Are you Ready for Winter | Farm Insurance
Winter brings freezing weather conditions which can affect farming in several ways. To help Farmers with advice, the Department of Defence have launched its ‘Be Winter Ready’ campaign. While Farm Insurance is important, "Prevention is better than cure."
The main affects of bad weather with which you will be familiar include;
- getting food and water to livestock
- the delivery of feed to farms
- transport of products from farms
Freezing is also a serious problem which can cause damage to;
- water pipes, sheds and outdoor water troughs,
- the freezing of milking machines
- equipment in milking parlours
- freezing of coolant and diesel
Bearing all of these possible situations in mind, the Department’s Be Winter Ready booklet has some great advice for farmers:
Food is not usually a problem for animals housed indoors, but provision of water is still an issue which has to be taken care of.
The most vulnerable groups of animals to water shortage are milking cows, animals on high concentrate diets and animals fed hay, straw or other very dry feeds.
Dairy cows must have access to drinking water at all times. A cow producing 30L of milk and being fed a silage- based diet requires 75-90L (16-20 gallons) of water per day.
Finishing animals on high levels of dry feed, such as high concentrate diets have a big demand for water.
These animals should always have free access to water. An animal consuming 10kg dry matter of dry feed will need 60L (13 gallons) of water daily.
Where access to water is reduced guidelines are available for dealing with changing animals diets to reduce the need for water.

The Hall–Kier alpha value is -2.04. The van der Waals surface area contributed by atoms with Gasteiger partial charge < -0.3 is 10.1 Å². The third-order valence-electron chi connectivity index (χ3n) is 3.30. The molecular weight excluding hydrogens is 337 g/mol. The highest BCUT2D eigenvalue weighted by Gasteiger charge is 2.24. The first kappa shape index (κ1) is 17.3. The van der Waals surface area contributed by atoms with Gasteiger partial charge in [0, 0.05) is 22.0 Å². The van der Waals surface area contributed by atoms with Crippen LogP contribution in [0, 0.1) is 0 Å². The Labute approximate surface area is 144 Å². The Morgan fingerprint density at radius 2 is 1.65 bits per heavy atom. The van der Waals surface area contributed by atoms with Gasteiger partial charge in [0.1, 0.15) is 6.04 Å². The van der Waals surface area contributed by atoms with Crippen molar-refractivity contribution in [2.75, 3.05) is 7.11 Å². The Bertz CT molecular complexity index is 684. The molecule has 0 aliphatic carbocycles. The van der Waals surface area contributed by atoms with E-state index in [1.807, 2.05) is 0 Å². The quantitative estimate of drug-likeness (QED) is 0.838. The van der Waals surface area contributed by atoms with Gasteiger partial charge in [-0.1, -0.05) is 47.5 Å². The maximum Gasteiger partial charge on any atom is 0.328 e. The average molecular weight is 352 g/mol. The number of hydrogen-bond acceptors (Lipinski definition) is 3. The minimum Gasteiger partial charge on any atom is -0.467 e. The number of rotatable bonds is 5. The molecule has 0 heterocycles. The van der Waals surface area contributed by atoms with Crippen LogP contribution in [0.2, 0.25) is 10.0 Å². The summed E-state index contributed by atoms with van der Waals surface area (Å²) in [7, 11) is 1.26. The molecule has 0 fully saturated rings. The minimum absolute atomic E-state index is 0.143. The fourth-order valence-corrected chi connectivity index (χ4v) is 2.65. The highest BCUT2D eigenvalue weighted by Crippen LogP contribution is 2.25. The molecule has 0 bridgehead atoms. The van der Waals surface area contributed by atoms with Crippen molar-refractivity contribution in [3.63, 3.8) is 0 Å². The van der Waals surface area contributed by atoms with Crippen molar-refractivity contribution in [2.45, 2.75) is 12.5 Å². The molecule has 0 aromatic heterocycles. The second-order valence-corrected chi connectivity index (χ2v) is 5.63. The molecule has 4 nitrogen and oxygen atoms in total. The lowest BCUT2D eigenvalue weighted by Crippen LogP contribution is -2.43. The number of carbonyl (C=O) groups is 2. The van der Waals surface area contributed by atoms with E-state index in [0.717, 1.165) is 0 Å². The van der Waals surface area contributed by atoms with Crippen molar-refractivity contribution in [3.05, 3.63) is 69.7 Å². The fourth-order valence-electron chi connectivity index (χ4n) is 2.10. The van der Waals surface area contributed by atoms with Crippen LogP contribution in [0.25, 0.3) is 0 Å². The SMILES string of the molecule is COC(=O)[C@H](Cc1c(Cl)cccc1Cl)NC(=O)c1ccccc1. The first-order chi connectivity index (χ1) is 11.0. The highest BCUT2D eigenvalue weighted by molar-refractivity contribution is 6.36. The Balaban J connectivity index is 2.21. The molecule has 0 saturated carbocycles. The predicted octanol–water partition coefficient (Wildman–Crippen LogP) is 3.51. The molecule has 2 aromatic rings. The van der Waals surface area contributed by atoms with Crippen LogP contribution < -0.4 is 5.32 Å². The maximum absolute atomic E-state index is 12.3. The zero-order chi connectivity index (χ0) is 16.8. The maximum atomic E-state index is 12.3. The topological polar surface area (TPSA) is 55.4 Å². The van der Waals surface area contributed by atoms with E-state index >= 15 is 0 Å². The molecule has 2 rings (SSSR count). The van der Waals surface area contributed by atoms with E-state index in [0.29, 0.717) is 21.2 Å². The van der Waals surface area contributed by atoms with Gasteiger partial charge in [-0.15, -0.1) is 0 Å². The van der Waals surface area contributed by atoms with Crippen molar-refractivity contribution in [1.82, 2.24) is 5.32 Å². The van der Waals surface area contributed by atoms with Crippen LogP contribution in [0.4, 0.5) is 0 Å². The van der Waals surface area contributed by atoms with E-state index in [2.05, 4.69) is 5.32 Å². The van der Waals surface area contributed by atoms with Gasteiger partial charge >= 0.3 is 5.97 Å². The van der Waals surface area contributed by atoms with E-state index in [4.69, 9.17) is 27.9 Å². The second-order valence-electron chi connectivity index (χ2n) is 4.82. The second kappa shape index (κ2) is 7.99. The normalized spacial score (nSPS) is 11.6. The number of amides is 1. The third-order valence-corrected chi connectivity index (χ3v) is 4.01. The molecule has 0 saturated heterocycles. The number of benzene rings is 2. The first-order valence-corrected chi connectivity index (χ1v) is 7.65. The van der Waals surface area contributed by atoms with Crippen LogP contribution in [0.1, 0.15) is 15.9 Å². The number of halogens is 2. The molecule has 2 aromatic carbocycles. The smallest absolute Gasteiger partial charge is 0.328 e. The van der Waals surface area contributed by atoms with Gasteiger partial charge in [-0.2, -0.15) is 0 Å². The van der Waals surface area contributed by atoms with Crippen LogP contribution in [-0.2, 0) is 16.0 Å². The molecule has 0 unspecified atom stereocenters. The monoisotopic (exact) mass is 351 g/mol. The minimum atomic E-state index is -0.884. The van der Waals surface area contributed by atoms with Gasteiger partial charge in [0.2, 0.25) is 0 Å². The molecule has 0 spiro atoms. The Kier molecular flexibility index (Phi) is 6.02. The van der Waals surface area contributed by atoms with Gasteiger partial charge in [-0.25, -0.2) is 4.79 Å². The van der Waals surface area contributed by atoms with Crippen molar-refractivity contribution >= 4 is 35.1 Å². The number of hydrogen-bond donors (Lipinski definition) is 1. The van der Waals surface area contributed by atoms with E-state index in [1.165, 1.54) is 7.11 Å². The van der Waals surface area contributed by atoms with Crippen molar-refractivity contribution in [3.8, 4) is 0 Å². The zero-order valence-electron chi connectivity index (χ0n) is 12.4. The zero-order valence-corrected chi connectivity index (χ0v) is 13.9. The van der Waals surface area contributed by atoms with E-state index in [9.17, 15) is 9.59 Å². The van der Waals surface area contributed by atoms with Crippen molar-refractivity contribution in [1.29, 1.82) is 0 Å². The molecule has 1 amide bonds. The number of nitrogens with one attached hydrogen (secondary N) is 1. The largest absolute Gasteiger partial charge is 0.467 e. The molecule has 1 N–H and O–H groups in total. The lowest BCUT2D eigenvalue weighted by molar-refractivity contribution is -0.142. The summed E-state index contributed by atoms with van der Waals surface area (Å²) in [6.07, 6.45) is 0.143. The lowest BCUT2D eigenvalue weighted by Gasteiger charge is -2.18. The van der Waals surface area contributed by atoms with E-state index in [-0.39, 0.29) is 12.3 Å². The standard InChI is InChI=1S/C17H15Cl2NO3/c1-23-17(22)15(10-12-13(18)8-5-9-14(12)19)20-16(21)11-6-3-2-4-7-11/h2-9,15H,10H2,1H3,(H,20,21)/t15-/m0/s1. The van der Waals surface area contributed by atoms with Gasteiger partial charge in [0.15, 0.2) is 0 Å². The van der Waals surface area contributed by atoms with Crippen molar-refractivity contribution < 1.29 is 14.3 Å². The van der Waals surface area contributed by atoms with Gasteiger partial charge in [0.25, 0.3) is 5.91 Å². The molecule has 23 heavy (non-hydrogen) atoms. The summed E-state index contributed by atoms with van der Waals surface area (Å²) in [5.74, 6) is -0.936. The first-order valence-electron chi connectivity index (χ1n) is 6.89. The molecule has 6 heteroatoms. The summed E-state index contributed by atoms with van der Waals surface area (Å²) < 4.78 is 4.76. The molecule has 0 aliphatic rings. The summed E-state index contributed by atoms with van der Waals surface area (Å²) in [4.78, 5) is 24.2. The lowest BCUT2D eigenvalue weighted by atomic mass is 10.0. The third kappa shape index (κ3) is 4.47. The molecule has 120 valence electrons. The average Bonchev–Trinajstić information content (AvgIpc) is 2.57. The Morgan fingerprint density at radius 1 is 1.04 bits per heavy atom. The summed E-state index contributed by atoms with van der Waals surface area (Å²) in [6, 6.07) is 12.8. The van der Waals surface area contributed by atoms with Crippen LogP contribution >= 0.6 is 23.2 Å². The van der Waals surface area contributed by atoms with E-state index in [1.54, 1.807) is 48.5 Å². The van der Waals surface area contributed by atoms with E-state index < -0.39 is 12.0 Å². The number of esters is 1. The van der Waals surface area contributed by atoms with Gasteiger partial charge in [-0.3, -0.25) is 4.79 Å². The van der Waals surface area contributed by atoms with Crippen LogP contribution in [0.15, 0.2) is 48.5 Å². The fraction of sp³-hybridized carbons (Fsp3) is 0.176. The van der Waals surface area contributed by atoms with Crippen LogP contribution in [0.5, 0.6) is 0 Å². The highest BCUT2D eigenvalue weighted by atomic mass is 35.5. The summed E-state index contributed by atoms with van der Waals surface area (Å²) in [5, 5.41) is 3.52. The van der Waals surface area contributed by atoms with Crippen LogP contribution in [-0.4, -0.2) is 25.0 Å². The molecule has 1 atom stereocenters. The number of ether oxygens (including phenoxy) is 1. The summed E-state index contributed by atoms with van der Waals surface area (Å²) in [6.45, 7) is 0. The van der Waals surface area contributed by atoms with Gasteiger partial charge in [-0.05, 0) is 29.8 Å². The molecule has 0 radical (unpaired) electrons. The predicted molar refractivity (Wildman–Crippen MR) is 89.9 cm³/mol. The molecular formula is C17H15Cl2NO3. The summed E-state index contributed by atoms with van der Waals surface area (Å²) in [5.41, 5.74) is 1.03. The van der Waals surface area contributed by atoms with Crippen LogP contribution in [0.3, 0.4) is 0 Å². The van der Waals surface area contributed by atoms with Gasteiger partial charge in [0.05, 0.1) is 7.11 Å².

The same is true in reverse. When water becomes plentiful again, it can be harmful to the animal to start drinking lots straightaway again.
The least of the problems is the cold and once again provided food is available cattle will be relatively unaffected.
Water is the big problem with outdoor stock. Surface ice needs to be kept clear.
Sheep make up the largest grouping of out-wintered stock and advice given by Be Winter Ready is;
- Ewes in early and late pregnancy have higher energy requirements than those in mid-pregnancy.
- Ewes in early and late pregnancy should get a supply of forage (hay or silage) and about 0.5 kg meal / day where there is a blanket of snow and no grass available.
- Ewes in mid-pregnancy will get adequate energy from hay or silage, fed to appetite.
- Sheep need access to water where dry feeds (hay/meals) are fed. Introduce meal gradually to avoid acidosis.
- Forage should be fed in a round feeder or behind a feed barrier to avoid wastage. Meal should be fed in troughs or on a packed line of snow – this can be made by tractor or quad driving on the snow and forming packed lines. Feed the concentrate, preferably as nuts on the packed lines of snow.
For more got to Be Winter Ready booklet.
And don't Forget make sure you have all your Farm Insurance needs met by the Experts at ProActive Solutions. Call Anita Halpenny on 041 68 58 400